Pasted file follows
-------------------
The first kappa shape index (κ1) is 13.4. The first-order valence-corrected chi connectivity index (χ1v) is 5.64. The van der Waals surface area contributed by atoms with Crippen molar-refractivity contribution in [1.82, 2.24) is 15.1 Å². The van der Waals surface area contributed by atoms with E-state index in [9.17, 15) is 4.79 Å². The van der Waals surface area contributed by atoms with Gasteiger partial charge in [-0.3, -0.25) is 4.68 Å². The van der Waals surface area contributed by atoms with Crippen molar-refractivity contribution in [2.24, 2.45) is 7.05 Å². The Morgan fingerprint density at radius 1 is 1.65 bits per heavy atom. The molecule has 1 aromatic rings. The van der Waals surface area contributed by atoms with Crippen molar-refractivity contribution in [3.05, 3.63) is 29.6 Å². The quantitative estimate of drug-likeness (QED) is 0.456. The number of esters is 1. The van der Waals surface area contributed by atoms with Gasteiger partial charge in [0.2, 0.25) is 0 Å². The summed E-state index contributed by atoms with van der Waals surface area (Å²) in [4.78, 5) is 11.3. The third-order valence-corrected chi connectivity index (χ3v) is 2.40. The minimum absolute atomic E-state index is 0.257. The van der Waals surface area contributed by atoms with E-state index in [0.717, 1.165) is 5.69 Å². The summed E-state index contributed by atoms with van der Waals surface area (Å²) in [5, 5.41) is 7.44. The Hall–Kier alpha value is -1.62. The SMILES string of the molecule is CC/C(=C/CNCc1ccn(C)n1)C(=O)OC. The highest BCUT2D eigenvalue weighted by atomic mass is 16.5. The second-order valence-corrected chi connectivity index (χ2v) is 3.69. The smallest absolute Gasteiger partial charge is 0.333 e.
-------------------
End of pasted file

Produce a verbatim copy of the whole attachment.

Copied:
The first kappa shape index (κ1) is 13.4. The first-order valence-corrected chi connectivity index (χ1v) is 5.64. The van der Waals surface area contributed by atoms with Crippen molar-refractivity contribution in [1.82, 2.24) is 15.1 Å². The van der Waals surface area contributed by atoms with E-state index in [9.17, 15) is 4.79 Å². The van der Waals surface area contributed by atoms with Gasteiger partial charge in [-0.3, -0.25) is 4.68 Å². The van der Waals surface area contributed by atoms with Crippen molar-refractivity contribution in [2.24, 2.45) is 7.05 Å². The Morgan fingerprint density at radius 1 is 1.65 bits per heavy atom. The molecule has 1 aromatic rings. The van der Waals surface area contributed by atoms with Crippen molar-refractivity contribution in [3.05, 3.63) is 29.6 Å². The quantitative estimate of drug-likeness (QED) is 0.456. The number of esters is 1. The van der Waals surface area contributed by atoms with Gasteiger partial charge in [0.2, 0.25) is 0 Å². The summed E-state index contributed by atoms with van der Waals surface area (Å²) in [4.78, 5) is 11.3. The third-order valence-corrected chi connectivity index (χ3v) is 2.40. The minimum absolute atomic E-state index is 0.257. The van der Waals surface area contributed by atoms with E-state index in [0.717, 1.165) is 5.69 Å². The summed E-state index contributed by atoms with van der Waals surface area (Å²) in [5, 5.41) is 7.44. The Hall–Kier alpha value is -1.62. The SMILES string of the molecule is CC/C(=C/CNCc1ccn(C)n1)C(=O)OC. The highest BCUT2D eigenvalue weighted by atomic mass is 16.5. The second-order valence-corrected chi connectivity index (χ2v) is 3.69. The smallest absolute Gasteiger partial charge is 0.333 e.